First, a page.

Standing on a one-legged test indicates whether a person is at high risk of death, the study says.

When to get Balancing with one foot is only an indicator of longer lifespan.. People over the age of 50 who are unable to maintain this balance for at least 10 seconds are at risk of dying in up to 7 years, four times more than those who maintain this balance. Are you in that age group, and are you interested? You can take the test. You can do it at home, it doesn’t cost anything, but it’s important to have support in case of imbalance.

The conclusion is Research published in British Journal of Sports Medicine (BJSM)This Tuesday, 21st, there was an important participation of Brazilian researchers, one of the most important journals in the world. The survey analyzed 1,702 people between the ages of 51 and 75 from 2009 to 2020. The purpose was to investigate the relationship between physical fitness tests and health problems and death.

The test is very easy. Without supporting one foot, raise one foot slightly behind the other and stand for 10 seconds. The arms should be close to the body.Research points out that The inability to maintain balance in this position indicates a higher risk of death than the heart. Or hypertension, for example, as the lead author of the study explains, a doctor Claudio Gil Soares de Araujo.. This applies to all ages and genders.

“This is a much greater risk than being diagnosed with coronary heart disease, obesity, hypertension, or dyslipidemia,” says a specialist who is the director of research and education at Clinimex (Sports Medicine Clinic). ..

This study shows that from the age of 50, the inability to stand on one leg for 10 seconds is associated with a 3.8-fold increased risk of death. The data showed 17.5% for the group that did not complete the test and 4.6% for the group that completed the test. Isolating other variables such as body composition, the risk is 1.84. Claudio Araujo still states that the number is greater than the risk of death caused by high blood pressure (1.2) and obesity (1.3).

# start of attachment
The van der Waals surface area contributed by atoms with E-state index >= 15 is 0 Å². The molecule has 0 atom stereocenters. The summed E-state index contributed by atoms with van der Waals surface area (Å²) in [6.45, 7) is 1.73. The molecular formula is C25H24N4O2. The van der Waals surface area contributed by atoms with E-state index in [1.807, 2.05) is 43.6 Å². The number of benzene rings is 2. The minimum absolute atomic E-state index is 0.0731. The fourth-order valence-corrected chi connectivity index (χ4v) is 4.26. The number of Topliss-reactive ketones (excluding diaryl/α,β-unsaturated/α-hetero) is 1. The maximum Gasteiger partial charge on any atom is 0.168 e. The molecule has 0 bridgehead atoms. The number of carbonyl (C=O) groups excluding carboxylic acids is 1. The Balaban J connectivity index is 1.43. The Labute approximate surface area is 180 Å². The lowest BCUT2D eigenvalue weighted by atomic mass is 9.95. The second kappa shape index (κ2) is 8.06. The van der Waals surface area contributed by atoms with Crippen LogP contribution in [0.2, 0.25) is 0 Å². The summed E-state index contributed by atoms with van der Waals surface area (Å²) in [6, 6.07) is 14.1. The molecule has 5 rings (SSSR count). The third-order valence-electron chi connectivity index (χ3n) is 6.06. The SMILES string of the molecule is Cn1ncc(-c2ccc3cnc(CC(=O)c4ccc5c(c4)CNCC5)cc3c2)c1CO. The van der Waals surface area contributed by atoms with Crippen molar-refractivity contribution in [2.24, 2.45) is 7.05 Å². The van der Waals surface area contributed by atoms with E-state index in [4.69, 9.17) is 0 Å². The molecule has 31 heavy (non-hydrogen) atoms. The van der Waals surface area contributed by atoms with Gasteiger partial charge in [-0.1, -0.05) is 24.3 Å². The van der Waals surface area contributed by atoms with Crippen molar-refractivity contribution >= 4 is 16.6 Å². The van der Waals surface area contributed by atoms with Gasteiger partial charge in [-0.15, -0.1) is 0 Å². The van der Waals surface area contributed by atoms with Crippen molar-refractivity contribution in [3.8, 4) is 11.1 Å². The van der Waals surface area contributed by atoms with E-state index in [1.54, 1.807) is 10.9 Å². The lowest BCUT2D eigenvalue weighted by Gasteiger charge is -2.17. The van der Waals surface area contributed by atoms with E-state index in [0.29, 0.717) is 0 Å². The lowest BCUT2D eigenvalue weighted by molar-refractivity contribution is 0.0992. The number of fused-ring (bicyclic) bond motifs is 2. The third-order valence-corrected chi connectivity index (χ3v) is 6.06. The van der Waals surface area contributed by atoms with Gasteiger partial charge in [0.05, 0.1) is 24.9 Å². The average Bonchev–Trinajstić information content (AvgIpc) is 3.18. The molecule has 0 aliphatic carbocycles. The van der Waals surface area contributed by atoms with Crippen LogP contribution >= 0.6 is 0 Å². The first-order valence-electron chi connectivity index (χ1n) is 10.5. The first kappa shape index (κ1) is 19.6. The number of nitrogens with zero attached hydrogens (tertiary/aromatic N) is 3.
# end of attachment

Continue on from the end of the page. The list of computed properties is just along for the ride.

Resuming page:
The results are so clear that researchers recommend including a balance test in the routine examination of the elderly. This test was incorporated into Clinimex’s evaluation protocol in 2008. Since then, more than 4,000 people between the ages of 6 and 102 have been evaluated. “For example, assessing the ability to stand on one leg in addition to blood pressure is a priority for doctors,” says an expert.

Difficulty in balance increases with age

By the age of 50, most people can easily balance. From that age, skills begin to be lost. From the age of 70, more than half of people cannot balance properly. Overall, one in five study participants failed the test. Disability increased with age. In addition to the risk of falls, imbalance has been associated with an increased risk of stroke and dementia by other studies.

Researchers suggest that people with balance problems are more likely to fall.Fractures due to falls are about 70% of accidental deaths of people over 75 years old..

However, the limit can be undone. Claudio recommends that daily exercise, such as balancing with one foot in a 10-second set or brushing your teeth with your raised foot, can help maintain balance. However, experts warn about the need for support or someone nearby in case of imbalance. “This skill needs to be trained in the same way that you train aerobic areas, strength, and flexibility,” Claudio recommends.

Researchers have stated that this study has some limitations. Participants are all Caucasian Brazilians and it is difficult to apply the findings to other ethnic groups and locations. In addition, factors that could affect balance difficulties, such as fall history and levels of physical activity, were not considered in the study.

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